A Student’s View on Bullying
“I hope that my brother is mean to me”. A seventh grade boy (whom I’ll call Dylan) shared this with me following a recent school assembly. As a youth motivational speaker, my goal was to give students a different outlook on bullying. Still, his words surprised me. Why would this kid want his brother to mistreat him?
The Power of Emotional Resilience
In my talk, Dylan learned about emotional resilience. For the first time in his life, he realized that his brothers mean words were simply the tool being used to psychologically dominate him. Up unto this point, Dylan had fallen for this trap. Like most students, he got upset and fought back with more venomous words. The more upset he got, the meaner his brother was and the more fun he had. It became a cycle. During the assembly, he learned that he didn’t have to get upset. It was his choice whether or not he would give power to the words of others.
“I’m going to try not getting upset the next time he’s mean.” said Dylan. “I bet he won’t have much fun then.” I smiled and nodded. Dylan and I reviewed the lesson. By getting upset when others are mean, we are giving them what they want – power over us. When we choose instead to stay calm (and not get upset), it becomes nearly impossible for the aggressor to win. As Eleanor Roosevelt once said, “No one can make you feel inferior without your permission.”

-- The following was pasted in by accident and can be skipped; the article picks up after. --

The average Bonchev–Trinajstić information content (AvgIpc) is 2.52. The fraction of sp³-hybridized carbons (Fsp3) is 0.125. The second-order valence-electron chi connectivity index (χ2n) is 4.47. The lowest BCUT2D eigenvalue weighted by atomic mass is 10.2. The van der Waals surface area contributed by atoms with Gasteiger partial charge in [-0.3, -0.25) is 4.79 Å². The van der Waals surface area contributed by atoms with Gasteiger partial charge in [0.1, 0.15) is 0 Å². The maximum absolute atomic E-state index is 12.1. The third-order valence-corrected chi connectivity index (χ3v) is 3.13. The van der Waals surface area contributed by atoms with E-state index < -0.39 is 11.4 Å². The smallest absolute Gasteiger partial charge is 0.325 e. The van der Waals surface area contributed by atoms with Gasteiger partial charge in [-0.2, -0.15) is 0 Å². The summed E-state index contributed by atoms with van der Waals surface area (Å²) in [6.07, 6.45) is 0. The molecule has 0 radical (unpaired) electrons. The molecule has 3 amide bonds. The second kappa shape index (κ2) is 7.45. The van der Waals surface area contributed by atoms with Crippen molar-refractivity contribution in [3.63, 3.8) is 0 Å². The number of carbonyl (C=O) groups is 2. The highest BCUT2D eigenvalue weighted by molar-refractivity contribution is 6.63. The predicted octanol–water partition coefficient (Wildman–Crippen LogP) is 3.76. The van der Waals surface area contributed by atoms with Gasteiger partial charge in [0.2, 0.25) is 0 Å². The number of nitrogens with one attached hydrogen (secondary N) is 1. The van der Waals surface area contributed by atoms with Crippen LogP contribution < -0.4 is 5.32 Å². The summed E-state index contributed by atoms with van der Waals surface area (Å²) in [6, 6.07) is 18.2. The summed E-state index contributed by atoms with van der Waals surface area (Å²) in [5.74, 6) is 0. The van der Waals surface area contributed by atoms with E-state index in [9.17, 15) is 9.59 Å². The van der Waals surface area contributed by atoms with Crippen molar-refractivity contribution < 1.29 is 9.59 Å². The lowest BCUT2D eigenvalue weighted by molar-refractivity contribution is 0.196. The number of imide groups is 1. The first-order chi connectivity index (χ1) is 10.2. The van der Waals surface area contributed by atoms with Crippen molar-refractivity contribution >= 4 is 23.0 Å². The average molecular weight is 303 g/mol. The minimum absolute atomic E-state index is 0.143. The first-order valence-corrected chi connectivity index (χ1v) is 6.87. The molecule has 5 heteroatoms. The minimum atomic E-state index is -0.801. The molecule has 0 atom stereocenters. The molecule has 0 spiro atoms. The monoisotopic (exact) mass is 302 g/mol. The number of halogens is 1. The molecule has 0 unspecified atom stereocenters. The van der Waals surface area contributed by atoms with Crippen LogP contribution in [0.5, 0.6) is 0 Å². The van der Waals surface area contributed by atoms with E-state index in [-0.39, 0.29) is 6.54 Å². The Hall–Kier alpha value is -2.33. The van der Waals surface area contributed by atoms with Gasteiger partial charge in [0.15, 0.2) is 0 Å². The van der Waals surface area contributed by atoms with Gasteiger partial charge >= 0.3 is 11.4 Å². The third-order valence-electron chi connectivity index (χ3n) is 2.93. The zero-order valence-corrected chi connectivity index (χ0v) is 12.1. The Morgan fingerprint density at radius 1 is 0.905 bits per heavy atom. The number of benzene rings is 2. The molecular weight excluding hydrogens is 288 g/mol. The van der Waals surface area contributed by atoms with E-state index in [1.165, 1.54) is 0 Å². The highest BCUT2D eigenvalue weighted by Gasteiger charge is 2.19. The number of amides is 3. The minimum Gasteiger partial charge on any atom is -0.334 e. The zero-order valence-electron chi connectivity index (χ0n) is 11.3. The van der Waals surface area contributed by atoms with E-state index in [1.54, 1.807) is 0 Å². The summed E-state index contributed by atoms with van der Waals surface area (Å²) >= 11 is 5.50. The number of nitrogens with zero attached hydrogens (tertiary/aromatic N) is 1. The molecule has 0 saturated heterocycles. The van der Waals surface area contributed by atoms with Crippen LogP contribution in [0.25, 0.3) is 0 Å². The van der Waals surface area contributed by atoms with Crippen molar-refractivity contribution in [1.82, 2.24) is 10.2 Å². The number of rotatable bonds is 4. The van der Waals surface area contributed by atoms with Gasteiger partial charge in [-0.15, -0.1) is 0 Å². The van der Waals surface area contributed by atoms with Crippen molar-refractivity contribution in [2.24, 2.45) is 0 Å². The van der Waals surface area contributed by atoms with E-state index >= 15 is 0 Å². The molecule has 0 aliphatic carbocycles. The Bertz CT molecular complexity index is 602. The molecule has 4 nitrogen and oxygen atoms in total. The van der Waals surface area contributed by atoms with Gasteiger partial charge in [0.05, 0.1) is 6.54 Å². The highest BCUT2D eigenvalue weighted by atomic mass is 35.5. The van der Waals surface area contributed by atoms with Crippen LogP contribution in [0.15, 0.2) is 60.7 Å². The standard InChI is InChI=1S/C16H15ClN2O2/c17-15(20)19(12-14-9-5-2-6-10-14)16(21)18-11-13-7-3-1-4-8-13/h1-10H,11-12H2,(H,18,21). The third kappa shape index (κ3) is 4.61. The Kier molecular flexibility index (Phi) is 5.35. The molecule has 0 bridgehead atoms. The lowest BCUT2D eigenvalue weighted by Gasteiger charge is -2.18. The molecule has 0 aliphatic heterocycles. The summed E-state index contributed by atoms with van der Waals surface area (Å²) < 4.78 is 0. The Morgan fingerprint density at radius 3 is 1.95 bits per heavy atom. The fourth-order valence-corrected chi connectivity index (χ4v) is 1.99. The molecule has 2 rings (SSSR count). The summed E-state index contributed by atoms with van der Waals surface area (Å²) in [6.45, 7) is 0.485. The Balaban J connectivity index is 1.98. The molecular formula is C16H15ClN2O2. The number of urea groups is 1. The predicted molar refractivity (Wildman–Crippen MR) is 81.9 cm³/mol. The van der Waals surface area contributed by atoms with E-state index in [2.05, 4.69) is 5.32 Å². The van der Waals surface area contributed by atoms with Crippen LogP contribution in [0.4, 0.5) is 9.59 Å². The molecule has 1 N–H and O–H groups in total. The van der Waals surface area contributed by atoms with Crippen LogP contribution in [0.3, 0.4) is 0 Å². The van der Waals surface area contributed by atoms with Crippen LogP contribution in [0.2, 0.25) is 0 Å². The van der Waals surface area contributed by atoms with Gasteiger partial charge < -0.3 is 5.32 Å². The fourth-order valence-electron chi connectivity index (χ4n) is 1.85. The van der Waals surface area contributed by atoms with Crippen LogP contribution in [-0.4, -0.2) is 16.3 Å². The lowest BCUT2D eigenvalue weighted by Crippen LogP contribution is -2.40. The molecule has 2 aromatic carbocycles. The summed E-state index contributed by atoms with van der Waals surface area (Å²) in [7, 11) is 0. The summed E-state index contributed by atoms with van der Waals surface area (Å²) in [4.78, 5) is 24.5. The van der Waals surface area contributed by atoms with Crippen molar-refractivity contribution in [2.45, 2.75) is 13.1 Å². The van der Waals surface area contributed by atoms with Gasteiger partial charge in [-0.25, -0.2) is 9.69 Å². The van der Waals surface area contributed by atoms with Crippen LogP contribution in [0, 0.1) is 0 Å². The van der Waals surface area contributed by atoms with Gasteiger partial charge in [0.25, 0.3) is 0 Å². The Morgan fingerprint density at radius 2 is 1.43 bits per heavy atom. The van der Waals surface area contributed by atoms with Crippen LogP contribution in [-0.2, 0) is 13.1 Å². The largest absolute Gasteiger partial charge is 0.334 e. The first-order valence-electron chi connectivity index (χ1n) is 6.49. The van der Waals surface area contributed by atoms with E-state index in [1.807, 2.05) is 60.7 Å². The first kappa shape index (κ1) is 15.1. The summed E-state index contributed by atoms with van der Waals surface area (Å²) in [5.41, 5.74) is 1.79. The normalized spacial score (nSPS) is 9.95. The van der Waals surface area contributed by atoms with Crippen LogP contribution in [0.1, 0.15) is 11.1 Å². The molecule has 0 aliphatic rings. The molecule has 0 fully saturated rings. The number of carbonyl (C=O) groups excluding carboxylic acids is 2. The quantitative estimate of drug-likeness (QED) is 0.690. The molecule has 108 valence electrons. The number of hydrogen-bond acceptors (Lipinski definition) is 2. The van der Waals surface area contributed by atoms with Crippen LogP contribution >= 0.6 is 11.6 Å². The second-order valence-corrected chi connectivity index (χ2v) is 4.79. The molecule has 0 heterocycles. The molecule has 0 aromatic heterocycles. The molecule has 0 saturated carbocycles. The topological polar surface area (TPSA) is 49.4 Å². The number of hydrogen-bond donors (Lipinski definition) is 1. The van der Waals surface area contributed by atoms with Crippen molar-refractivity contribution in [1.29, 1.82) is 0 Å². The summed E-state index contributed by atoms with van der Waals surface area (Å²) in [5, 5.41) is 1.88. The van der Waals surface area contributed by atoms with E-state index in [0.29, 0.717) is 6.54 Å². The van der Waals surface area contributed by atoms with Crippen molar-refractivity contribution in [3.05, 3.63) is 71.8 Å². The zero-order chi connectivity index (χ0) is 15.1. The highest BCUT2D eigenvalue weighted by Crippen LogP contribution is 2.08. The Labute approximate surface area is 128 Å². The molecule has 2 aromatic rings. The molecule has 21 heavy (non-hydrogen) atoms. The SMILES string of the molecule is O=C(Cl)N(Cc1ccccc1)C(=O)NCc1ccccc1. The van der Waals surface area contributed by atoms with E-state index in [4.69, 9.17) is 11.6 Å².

Developing a Resilient Mindset
As Dylan walked away he exclaimed “I hope my brother is mean”. “Why would you say that?” I asked. His response was surprising, yet brilliant. He wanted his brother to be mean so that he could practice being strong.
My goal is that more students will experience the revelation that Dylan had. When we view adversity as an opportunity to build our resilience, we’re setting ourselves up for success. I wish more people had the mindset of this seventh grade boy, when it comes to bullying. Empowering students and preventing bullying isn’t difficult. Often it’s as simple as talking through different outcomes to conflicts and allowing kids to practice different ways to resolve it.